According to the Annual Survey of Education Report, 2018, carried out by a non-profit, less than 55% of Class 5 students from government schools could read Class 2-level texts.

Only 18% of the children in government schools could do mathematical division in Class 5. In 700 government schools there was only one teacher for Class 1-8 to teach all subjects. There is heavy dependency on vidya sahayaks, or assistant teachers, rather than permanent teachers. In the past two years, 86 government schools were shut down while 491 were merged, according to a response submitted in the state legislature in March.

Gujarat’s health indicators are no better. According to the Handbook of Statistics on Indian States, life expectancy for 2015-’19 was 70.2 years, putting Gujarat below other high-income states such as Maharashtra (72.7 years), Punjab (72.8 years) and Tamil Nadu (72.6).

Infant mortality rate was 25 of every 1,000 live births in 2019. This placed Gujarat at the 12th position among states and Union Territories. Between 2016 2019, the maternal mortality rate was 5.1, higher than other wealthy states such as Karnataka, Maharashtra and Tamil Nadu.

The fifth round of the National Family Health Survey for 2019-’21 showed that the rate of stunted children had not reduced compared to the findings of the previous round of data collection. According to the World Health Organization, stunting or impaired growth among children is the consequence of poor nutrition.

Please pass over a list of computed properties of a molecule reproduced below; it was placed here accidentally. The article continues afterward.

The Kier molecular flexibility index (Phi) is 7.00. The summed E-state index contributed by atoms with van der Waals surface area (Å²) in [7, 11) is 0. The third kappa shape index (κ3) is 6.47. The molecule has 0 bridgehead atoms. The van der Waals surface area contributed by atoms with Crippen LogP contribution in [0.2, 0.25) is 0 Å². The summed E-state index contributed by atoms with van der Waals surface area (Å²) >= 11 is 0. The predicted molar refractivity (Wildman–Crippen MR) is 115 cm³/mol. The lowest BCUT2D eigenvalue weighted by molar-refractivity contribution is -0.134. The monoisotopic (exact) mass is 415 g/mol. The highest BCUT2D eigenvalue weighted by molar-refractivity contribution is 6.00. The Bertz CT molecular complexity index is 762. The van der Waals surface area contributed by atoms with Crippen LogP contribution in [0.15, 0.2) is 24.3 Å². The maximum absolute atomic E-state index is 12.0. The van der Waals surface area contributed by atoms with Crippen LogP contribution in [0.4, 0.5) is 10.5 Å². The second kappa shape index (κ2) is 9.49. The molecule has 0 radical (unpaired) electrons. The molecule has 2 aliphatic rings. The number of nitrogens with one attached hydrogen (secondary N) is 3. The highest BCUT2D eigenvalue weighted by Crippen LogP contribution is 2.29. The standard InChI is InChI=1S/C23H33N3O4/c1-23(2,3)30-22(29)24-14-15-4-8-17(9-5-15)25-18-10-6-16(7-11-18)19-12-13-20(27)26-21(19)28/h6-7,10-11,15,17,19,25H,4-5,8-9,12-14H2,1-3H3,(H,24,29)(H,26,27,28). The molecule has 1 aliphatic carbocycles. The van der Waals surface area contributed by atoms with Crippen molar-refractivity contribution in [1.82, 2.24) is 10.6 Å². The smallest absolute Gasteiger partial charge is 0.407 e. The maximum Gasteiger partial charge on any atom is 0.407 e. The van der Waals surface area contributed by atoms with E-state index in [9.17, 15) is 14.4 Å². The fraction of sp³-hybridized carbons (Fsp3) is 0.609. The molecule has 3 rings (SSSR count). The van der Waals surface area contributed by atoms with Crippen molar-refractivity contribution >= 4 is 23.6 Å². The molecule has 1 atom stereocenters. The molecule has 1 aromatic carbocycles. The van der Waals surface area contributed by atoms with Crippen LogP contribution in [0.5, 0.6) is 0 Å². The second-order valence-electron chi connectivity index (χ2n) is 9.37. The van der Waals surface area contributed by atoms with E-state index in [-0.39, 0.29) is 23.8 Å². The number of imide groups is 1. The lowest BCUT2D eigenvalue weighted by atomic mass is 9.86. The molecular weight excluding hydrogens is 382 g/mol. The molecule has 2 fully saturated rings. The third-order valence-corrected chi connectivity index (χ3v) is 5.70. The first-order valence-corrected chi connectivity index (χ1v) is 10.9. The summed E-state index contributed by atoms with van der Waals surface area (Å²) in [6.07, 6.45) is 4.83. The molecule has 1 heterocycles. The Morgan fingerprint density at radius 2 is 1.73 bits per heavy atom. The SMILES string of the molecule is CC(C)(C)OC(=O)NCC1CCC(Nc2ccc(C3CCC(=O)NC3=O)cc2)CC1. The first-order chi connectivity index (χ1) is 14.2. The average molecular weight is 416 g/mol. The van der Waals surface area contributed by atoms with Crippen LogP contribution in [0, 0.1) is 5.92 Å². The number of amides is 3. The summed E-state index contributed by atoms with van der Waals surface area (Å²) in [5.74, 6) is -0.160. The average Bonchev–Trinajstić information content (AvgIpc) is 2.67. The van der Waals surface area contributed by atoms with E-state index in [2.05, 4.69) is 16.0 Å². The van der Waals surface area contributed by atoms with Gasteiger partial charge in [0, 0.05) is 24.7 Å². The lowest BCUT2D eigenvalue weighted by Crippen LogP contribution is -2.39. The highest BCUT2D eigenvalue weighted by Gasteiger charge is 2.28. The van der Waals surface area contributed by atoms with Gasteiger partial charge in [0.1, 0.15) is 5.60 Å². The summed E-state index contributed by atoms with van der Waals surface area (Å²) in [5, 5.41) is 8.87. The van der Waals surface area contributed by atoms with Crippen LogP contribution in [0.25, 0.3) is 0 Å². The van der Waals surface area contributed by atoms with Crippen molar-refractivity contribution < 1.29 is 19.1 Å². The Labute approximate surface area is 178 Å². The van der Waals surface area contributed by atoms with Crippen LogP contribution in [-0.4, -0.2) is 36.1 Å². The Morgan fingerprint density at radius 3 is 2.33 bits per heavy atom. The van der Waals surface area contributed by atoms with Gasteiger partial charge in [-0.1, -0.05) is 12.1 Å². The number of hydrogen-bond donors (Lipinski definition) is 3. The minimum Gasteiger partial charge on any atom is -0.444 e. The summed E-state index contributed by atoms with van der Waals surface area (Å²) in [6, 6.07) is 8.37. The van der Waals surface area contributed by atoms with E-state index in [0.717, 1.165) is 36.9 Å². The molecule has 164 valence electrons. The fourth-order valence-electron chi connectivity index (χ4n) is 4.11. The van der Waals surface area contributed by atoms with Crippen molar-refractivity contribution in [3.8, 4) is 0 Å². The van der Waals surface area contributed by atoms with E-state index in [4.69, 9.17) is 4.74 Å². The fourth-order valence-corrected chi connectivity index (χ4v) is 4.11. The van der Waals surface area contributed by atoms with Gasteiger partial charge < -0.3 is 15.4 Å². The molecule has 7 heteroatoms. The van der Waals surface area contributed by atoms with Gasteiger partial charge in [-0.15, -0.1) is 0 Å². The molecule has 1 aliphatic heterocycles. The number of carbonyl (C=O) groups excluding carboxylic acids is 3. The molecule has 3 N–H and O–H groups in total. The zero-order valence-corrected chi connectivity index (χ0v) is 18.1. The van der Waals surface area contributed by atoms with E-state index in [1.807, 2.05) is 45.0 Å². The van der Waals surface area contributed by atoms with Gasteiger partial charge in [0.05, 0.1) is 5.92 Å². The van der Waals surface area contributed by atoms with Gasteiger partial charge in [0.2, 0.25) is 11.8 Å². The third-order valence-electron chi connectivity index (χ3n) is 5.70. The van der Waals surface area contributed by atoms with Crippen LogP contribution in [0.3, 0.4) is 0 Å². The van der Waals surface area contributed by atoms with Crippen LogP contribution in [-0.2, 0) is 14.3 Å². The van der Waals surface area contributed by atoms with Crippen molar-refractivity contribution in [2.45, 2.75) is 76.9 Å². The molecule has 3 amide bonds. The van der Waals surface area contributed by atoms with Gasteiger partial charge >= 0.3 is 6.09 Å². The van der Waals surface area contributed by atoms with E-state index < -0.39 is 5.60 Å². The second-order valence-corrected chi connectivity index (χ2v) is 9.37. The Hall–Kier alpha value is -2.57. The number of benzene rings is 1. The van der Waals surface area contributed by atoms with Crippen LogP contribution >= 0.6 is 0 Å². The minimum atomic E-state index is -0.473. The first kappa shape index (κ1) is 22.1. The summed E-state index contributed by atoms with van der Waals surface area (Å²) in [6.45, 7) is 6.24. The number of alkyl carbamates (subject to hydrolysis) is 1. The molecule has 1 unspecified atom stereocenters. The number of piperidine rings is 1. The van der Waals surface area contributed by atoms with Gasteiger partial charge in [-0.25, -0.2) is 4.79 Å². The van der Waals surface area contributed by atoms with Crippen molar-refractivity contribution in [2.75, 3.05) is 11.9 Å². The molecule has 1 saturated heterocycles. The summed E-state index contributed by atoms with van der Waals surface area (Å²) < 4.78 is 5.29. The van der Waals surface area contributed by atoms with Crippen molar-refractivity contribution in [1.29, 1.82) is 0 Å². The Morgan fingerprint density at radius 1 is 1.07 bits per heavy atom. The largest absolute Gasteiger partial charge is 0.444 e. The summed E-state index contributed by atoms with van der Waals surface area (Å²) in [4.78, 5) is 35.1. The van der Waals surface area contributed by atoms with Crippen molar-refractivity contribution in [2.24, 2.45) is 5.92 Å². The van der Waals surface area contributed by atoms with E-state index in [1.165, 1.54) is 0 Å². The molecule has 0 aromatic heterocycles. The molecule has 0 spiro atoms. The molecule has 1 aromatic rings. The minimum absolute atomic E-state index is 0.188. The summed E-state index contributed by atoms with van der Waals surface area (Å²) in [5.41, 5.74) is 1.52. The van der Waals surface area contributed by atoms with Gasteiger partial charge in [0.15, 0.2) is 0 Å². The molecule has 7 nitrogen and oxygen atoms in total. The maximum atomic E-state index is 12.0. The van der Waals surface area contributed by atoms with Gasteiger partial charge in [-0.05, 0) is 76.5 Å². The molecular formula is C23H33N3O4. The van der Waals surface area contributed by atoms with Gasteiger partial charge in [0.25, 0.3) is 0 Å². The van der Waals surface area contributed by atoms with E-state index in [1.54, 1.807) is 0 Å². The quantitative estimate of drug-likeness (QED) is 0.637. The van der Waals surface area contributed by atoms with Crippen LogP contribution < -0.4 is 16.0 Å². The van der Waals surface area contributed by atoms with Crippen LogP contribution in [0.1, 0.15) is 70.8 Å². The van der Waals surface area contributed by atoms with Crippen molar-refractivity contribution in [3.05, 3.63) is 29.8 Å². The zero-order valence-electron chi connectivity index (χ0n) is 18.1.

At the same time, the number of underweight children had increased marginally in Gujarat. This signals that undernourishment is rising in Gujarat alongside high economic growth.

Low investment in essentials

Gujarat is an example of the failure of the trickle-down hypothesis – the gains of development have not percolated to a large segment of the population. The state has paid an opportunity cost in terms of its social indicators to attain high economic growth.

The market has responded to government support and progressed well by exploiting profitable opportunities but has kept away, as it would, from non-profitable essentials such as health and education for the marginalised sections.

For the past two decades, Gujarat’s education expenditure has been less than 2.5% of the gross state domestic product, or GSDP, despite the Kothari Commission in 1966 and the National Education Policy in 2020 recommending that the figure be 6%.

Gujarat also spends less than 1% of its GSDP on health with the trend continuing after the Covid-19 as well. The state’s capital health expenditure reduced by 31.9% from Rs 1,067.44 crore in 2019-’20 to Rs 726.88 crore in 2020-’21. The level and nature of government expenditure reflects its priorities. Simply increasing expenditure will not fix the problem.

Instead, the state needs quality public expenditure on education and health. This will help persuade citizens to trust government hospitals and schools. This election season, perhaps political parties could commit towards greater equity. True democracy can be established only if growth is inclusive.

Neha Shah is Associate Professor of Economics, L J University, Ahmedabad. Atman Shah is Assistant Professor of Economics, St. Xavier’s College (Autonomous), Ahmedabad.